Bulking Diet Calculator: How To Calculate How Many Calories You Need to Eat Each Day

Jerome Bierman
May 11, 2016 · 3 min read

There’s no perfect way of calculating how many calories you need to eat every day to gain weight. There’s just too many variables. The amount of calories you need will depend on:

  • Your weight
  • Your height
  • Your metabolism
  • What you do every day
  • The intensity of your workouts

…and every other intricacy that make you and your life unique.

But there are methods we can use to guess how many calories we need to maintain our weight and, from there, we can add some calories on for the gaining to begin.

Method #1: Cunningham Equation

This is the most accurate method. It’s an equation with a bunch of variables that will give you the most scientific answer that perfectionists will love.

I’m too lazy to figure out some of the variables - I don’t even know my body fat percentage at the moment — but if you don’t mind the extra effort, then use this tool to do the math for you.

There’s no need to be scribbling down equations on gridded paper. Leave that for school (or hell, if you happen to end up there on day).

Method #2: Basal Metabolic Rate

Your basal metabolic rate (BMR) relates to how many calories you burn at rest. These are the calories you’re losing every day simply by existing.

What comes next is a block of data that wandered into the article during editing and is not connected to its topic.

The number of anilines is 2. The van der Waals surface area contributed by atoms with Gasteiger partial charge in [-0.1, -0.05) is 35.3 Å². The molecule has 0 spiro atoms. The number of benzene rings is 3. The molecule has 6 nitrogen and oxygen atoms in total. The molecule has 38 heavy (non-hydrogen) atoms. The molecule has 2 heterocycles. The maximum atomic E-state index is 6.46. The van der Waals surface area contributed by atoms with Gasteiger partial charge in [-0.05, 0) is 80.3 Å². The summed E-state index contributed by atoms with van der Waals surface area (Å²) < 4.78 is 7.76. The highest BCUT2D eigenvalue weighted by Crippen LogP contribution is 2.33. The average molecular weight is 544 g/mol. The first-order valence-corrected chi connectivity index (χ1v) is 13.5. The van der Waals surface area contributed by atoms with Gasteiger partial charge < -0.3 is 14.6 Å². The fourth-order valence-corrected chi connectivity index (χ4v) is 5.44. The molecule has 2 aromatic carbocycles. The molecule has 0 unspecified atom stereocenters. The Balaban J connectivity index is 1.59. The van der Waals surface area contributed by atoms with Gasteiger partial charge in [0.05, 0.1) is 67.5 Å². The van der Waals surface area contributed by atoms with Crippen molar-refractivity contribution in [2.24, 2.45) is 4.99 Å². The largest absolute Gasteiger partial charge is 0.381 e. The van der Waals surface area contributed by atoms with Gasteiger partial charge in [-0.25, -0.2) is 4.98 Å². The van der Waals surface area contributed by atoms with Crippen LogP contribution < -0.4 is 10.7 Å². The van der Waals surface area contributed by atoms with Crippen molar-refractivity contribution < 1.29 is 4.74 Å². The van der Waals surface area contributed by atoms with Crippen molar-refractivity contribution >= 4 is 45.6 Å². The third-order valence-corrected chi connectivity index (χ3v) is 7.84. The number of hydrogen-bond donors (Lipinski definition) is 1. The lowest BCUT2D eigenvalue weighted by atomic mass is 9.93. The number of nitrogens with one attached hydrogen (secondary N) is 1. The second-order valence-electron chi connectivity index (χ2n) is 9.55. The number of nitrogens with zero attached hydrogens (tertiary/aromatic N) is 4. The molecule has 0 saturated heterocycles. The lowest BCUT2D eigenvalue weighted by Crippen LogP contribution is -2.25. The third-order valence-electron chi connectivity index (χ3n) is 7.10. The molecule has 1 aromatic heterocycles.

The folks at Bodybuilding.com have a calculator to figure out your BMR and, since you want to gain muscle and mass, this is what they suggest:

Pretty standard advice, of course, but I will say one thing: don’t be afraid of eating too many calories. It’s easier to scale down than scale up.

Method #3: Basic Multiplication

If all these previous methods require too much math for your liking, try this much simpler equation that’ll give you a rough idea of calorie consumption:

Your Body Weight in Pounds x 20

When I first started lifting weighs, I weighed just 130lbs. Based on this equation, that means I had to eat 2600 calories per day to gain weight (which turned out to be a good starting point). It’s far from a perfect science but:

  • It’s better than nothing
  • You can adjust your intake based on results

Most people don’t do any math, so feel free to pat yourself on the back for doing the bare minimum that will still have big results in the future.

But of course…

All the math in the world means nothing until you have experience. Your main goal should be to eat more food. You can’t sit back and worry too much about a perfectly precise amount of calories to eat each day.

Jerome Bierman

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